Chipmakers Invest Billions to Expand Semiconductor Capacity
Chipmakers struggled to keep up with increased demand while being hit by multiple supply chain disruptors: COVID-19, the Russia/Ukraine Conflict and global lockdowns in China and abroad.
In order to find a solution to the shortages, chipmakers are looking at investment opportunities and business expansions.
Chipmakers Expanding Their Business Operations
Chipmakers TSMC, GlobalFoundries, GlobalWafers, & Nanya Technologies have all planned massive expansions to their businesses to offset continuing supply chain disruptions.
- GlobalWafers, the world’s third-largest silicon wafer maker, announced a $5 billion dollar fabrication plant in Sherman, Texas. Construction is slated to begin later in 2022, with production scheduled to begin in 2025. This plant will become the largest 12-inch silicon wafer production site in the United States.
- GlobalFoundries announced the company will further increase production capacity at one of its three production sites in Singapore, New York, and Germany. GF will continue to ramp up capacity across the board to meet demand over the next 5 to 10 years.
- GF’s investment into their Singapore facility totals $4 billion USD, which includes building a new factory with a 23,000-square-meter cleanroom.
- DRAM manufacturer Nanya Technology recently announced that it will spend $10 billion to build a new 12-inch wafer fab in New Taipei City, which was expected to break ground on June 23. The fab aims to start mass production in 2025, with a monthly production capacity of about 45,000 pieces of DRAM with 10nm process technology.
- In recent years, Nanya Technology has actively invested in independent technology development and process conversion and developed a new 10-nanometer DRAM memory technology in early 2020.
Taiwan Semiconductor Manufacturing Company (TSMC)
- TSMC will manufacture advanced semiconductors (3nm-level) in the new facilities. The company recently announced its chip production roadmap. It will begin making 3nm chips this year. Over the next few years, the Taiwanese firm will also introduce advanced 3nm processors tailored to performance and power efficiency. It plans to jump to the 2nm technology in 2025.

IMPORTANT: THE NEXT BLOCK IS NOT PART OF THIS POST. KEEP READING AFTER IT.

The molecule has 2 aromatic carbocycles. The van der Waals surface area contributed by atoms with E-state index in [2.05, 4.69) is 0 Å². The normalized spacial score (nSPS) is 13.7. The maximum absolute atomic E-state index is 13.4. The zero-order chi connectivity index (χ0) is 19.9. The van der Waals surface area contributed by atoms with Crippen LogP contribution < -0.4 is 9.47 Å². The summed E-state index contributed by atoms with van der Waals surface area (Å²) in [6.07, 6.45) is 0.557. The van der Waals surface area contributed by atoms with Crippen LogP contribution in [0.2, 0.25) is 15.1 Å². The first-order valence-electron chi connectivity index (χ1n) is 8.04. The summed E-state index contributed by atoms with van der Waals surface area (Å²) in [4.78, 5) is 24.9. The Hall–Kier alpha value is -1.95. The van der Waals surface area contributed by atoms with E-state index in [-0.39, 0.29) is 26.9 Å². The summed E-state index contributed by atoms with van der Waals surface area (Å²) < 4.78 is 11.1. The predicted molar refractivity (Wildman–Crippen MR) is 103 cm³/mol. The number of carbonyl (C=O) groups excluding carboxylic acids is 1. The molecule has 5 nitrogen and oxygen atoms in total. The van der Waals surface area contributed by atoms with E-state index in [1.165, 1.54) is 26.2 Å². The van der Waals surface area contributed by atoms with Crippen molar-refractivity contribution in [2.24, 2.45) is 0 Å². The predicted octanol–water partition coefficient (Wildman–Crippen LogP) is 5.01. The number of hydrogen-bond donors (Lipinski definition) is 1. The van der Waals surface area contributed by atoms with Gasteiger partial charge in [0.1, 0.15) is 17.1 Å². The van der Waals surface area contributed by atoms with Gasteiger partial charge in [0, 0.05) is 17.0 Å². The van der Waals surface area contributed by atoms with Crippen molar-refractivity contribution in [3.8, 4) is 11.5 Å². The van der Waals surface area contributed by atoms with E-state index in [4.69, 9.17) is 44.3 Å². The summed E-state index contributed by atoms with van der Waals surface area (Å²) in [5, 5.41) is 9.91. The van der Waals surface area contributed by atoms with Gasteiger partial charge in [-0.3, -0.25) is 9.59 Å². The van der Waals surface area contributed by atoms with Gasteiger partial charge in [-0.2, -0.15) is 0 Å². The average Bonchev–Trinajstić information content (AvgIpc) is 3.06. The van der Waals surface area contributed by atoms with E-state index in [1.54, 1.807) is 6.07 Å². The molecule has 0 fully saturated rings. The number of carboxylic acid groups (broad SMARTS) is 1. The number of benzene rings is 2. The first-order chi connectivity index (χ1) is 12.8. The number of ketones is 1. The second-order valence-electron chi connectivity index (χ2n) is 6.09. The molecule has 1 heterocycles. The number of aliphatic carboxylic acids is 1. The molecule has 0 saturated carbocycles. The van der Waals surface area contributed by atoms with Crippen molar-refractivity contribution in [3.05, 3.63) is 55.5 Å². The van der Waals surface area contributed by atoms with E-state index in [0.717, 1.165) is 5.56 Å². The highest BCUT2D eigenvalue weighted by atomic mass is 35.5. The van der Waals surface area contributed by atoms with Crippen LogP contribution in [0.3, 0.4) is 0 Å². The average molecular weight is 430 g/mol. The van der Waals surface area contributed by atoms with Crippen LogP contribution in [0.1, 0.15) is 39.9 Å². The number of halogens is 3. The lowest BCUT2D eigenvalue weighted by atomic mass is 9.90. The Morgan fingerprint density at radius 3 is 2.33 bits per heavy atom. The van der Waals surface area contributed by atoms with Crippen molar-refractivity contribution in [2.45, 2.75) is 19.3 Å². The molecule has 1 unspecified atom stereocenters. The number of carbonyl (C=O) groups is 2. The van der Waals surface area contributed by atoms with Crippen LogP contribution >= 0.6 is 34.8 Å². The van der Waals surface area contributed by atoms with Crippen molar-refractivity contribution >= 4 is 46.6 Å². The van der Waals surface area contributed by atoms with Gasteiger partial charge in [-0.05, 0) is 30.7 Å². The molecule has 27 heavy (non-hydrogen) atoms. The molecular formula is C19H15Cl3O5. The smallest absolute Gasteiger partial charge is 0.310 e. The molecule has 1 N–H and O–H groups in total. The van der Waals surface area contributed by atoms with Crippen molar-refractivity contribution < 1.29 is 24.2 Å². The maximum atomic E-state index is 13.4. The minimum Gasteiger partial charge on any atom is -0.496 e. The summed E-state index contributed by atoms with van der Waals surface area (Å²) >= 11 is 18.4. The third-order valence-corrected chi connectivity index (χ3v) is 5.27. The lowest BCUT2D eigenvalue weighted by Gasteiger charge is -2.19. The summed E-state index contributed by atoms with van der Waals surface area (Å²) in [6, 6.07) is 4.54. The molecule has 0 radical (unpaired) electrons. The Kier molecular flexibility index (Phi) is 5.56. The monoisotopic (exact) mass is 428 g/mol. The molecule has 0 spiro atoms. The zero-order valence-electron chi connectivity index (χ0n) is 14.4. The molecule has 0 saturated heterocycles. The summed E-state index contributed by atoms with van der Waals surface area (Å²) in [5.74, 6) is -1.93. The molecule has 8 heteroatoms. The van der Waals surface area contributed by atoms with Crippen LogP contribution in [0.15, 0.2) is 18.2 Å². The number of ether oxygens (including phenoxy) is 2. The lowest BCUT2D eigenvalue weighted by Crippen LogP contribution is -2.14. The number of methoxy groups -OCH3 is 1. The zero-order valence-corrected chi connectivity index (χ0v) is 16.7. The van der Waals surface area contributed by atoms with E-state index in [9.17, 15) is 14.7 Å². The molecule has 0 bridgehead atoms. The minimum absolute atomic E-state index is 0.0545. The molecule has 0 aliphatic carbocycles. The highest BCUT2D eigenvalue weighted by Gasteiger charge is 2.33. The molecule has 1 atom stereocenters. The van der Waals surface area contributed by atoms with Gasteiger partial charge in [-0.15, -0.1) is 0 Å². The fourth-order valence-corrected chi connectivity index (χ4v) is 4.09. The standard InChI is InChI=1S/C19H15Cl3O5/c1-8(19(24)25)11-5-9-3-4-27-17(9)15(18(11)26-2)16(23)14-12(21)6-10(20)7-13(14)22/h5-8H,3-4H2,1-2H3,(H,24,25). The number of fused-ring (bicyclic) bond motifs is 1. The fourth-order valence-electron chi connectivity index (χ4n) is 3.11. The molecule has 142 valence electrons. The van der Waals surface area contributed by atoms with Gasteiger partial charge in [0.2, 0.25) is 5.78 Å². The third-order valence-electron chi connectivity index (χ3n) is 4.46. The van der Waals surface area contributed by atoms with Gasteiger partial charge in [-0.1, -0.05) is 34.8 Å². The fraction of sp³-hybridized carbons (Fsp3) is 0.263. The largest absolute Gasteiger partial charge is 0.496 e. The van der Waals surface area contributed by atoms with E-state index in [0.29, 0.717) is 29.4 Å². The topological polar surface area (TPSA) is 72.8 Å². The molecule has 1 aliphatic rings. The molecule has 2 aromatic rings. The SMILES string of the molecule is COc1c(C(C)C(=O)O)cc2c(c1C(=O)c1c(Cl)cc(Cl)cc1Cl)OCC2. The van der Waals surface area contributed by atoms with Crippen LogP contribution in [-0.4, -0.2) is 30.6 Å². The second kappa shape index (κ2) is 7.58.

- Also established its Japan 3DIC R&D Center subsidiary in March 2021 and later began construction on a clean room facility in the Tsukuba Center of AIST. With the completion of the clean room, the TSMC Japan 3DIC R&D Center will support the research and development of state-of-the-art 3D IC packaging material in collaboration with Japanese partners, domestic research institutes, and universities possessing strengths in semiconductor materials and equipment.
- In June, TSMC began construction of a new fabrication plant in Arizona at a budget of $12 billion USD and is expected to be fully functional by 2024.
Track Investments and Impact on your Supply Chain
The industry is in the midst of a transition to new technologies, but it has been slow to develop. It is important that companies make long-term investments now, so they can start making improvements to their manufacturing processes and product lines that will help them survive the next decade.
SiliconExpert monitors industry changes in the market and alerts you to changes in your BOM. More specifically, when global manufacturers or chipmakers expand their operations and capacity, this has a direct effect on your supply chain and procurement risk. The addition of new fabrication sites will lower risk by adding multi-sourcing options and increasing available inventory.
With BOM Manager, you’ll be able to see BOM health risk alerts, which automatically notify users if the BOM contains parts at risk of disruption, whether inventory levels drop or if the part suddenly becomes unavailable due to obsolescence, compliance.
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